JOURNAL ARTICLE

Chronotherapeutics: an alternative treatment of juvenile depression

Stephanie Gest, Tanja Legenbauer, Sarah Bogen, Carina Schulz, Benjamin Pniewski, Martin Holtmann
Medical Hypotheses 2014, 82 (3): 346-9
24468576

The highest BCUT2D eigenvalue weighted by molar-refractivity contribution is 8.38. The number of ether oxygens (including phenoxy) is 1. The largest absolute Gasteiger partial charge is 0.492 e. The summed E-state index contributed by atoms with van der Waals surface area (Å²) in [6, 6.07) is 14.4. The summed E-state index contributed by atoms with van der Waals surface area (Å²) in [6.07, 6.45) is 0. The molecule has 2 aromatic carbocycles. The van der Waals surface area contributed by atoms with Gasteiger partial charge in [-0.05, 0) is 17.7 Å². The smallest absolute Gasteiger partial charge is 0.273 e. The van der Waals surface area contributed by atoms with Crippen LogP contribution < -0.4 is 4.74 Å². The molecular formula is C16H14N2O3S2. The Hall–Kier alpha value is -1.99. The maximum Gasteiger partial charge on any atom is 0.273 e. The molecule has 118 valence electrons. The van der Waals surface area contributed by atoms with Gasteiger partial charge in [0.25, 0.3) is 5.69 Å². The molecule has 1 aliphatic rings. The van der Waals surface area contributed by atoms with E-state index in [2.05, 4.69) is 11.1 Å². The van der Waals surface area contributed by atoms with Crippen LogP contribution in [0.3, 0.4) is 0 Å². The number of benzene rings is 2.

Chronotherapeutic treatments, such as bright light therapy, sleep deprivation and sleep phase advance have successfully been established for the treatment of adults with seasonal and major depression. Today, sleep deprivation is supposed to be the fastest acting antidepressant we know of. Combined with bright light therapy, the antidepressive effect can be sustained. Notwithstanding, the effect of sleep deprivation and bright light therapy has not yet been studied in adolescents suffering from juvenile depression. However, because of its growing prevalence rates and the insufficient outcomes of established treatments, such as medication and psychotherapy, alternative treatments of juvenile depression are urgently needed. Furthermore, a high percentage of patients suffer from sleep disorders. Along with their large positive impact on sleep patterns and antidepressive effects, chronotherapeutics are thought to be powerful interventions for patients with juvenile depression. The present study investigates the additional benefit of sleep deprivation combined with bright light therapy, as compared to mere bright light therapy. We hypothesize that both therapies have a positive impact on depressive symptoms and sleep parameters, but that a combined therapy enhances and sustains outcomes.

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